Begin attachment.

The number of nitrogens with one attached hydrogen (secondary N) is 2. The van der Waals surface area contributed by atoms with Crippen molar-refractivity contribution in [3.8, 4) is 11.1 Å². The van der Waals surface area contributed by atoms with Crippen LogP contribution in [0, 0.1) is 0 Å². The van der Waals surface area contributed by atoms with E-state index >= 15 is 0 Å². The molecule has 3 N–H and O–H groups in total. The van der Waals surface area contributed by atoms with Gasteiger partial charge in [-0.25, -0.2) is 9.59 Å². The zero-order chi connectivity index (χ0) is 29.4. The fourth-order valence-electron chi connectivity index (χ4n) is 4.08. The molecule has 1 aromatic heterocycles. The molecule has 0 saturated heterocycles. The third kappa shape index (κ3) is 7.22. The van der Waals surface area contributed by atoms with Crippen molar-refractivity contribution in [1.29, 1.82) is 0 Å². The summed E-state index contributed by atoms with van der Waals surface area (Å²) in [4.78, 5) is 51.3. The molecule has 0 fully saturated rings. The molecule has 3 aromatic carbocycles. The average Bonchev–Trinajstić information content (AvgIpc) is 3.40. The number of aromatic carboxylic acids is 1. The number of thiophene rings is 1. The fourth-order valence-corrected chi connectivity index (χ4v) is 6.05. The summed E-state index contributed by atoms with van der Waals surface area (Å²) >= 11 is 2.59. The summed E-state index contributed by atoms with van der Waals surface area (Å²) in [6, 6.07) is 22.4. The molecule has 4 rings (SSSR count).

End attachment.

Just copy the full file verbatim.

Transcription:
The number of nitrogens with one attached hydrogen (secondary N) is 2. The van der Waals surface area contributed by atoms with Crippen molar-refractivity contribution in [3.8, 4) is 11.1 Å². The van der Waals surface area contributed by atoms with Crippen LogP contribution in [0, 0.1) is 0 Å². The van der Waals surface area contributed by atoms with E-state index >= 15 is 0 Å². The molecule has 3 N–H and O–H groups in total. The van der Waals surface area contributed by atoms with Gasteiger partial charge in [-0.25, -0.2) is 9.59 Å². The zero-order chi connectivity index (χ0) is 29.4. The fourth-order valence-electron chi connectivity index (χ4n) is 4.08. The molecule has 1 aromatic heterocycles. The molecule has 0 saturated heterocycles. The third kappa shape index (κ3) is 7.22. The van der Waals surface area contributed by atoms with Crippen molar-refractivity contribution in [1.29, 1.82) is 0 Å². The summed E-state index contributed by atoms with van der Waals surface area (Å²) in [4.78, 5) is 51.3. The molecule has 0 fully saturated rings. The molecule has 3 aromatic carbocycles. The average Bonchev–Trinajstić information content (AvgIpc) is 3.40. The number of aromatic carboxylic acids is 1. The number of thiophene rings is 1. The fourth-order valence-corrected chi connectivity index (χ4v) is 6.05. The summed E-state index contributed by atoms with van der Waals surface area (Å²) >= 11 is 2.59. The summed E-state index contributed by atoms with van der Waals surface area (Å²) in [6, 6.07) is 22.4. The molecule has 4 rings (SSSR count).